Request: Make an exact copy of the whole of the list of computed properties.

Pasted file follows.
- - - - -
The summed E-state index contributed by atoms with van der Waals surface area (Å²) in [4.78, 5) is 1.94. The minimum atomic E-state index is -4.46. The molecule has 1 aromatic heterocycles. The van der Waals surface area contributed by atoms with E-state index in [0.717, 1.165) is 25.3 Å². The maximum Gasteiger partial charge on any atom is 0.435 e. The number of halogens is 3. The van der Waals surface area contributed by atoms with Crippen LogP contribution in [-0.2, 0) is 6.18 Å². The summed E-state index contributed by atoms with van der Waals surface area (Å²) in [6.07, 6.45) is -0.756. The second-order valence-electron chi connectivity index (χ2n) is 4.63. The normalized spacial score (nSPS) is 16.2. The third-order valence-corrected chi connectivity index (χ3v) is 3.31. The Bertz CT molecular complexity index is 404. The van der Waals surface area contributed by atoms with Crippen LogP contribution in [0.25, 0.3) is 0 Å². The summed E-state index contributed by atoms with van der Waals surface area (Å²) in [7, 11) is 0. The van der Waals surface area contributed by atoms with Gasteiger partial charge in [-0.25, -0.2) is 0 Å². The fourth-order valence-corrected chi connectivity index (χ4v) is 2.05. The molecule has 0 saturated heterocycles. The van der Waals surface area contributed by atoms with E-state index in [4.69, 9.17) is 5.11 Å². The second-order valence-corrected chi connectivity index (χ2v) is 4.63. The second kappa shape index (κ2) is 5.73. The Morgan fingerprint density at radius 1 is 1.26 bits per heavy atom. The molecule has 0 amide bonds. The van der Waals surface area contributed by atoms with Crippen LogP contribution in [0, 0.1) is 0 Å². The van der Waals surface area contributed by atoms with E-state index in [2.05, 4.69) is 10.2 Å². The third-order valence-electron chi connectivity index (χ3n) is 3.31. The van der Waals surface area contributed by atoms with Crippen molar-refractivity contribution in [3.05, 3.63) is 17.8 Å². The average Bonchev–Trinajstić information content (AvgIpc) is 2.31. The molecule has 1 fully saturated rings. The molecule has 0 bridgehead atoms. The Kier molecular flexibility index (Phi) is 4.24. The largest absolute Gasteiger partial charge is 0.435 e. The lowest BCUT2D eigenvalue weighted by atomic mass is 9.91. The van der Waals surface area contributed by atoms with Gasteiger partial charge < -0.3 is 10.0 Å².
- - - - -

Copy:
The summed E-state index contributed by atoms with van der Waals surface area (Å²) in [4.78, 5) is 1.94. The minimum atomic E-state index is -4.46. The molecule has 1 aromatic heterocycles. The van der Waals surface area contributed by atoms with E-state index in [0.717, 1.165) is 25.3 Å². The maximum Gasteiger partial charge on any atom is 0.435 e. The number of halogens is 3. The van der Waals surface area contributed by atoms with Crippen LogP contribution in [-0.2, 0) is 6.18 Å². The summed E-state index contributed by atoms with van der Waals surface area (Å²) in [6.07, 6.45) is -0.756. The second-order valence-electron chi connectivity index (χ2n) is 4.63. The normalized spacial score (nSPS) is 16.2. The third-order valence-corrected chi connectivity index (χ3v) is 3.31. The Bertz CT molecular complexity index is 404. The van der Waals surface area contributed by atoms with Crippen LogP contribution in [0.25, 0.3) is 0 Å². The summed E-state index contributed by atoms with van der Waals surface area (Å²) in [7, 11) is 0. The van der Waals surface area contributed by atoms with Gasteiger partial charge in [-0.25, -0.2) is 0 Å². The fourth-order valence-corrected chi connectivity index (χ4v) is 2.05. The molecule has 0 saturated heterocycles. The van der Waals surface area contributed by atoms with E-state index in [4.69, 9.17) is 5.11 Å². The second-order valence-corrected chi connectivity index (χ2v) is 4.63. The second kappa shape index (κ2) is 5.73. The Morgan fingerprint density at radius 1 is 1.26 bits per heavy atom. The molecule has 0 amide bonds. The van der Waals surface area contributed by atoms with Crippen LogP contribution in [0, 0.1) is 0 Å². The van der Waals surface area contributed by atoms with E-state index in [2.05, 4.69) is 10.2 Å². The third-order valence-electron chi connectivity index (χ3n) is 3.31. The van der Waals surface area contributed by atoms with Crippen molar-refractivity contribution in [3.05, 3.63) is 17.8 Å². The average Bonchev–Trinajstić information content (AvgIpc) is 2.31. The molecule has 1 fully saturated rings. The molecule has 0 bridgehead atoms. The Kier molecular flexibility index (Phi) is 4.24. The largest absolute Gasteiger partial charge is 0.435 e. The lowest BCUT2D eigenvalue weighted by atomic mass is 9.91. The van der Waals surface area contributed by atoms with Gasteiger partial charge < -0.3 is 10.0 Å².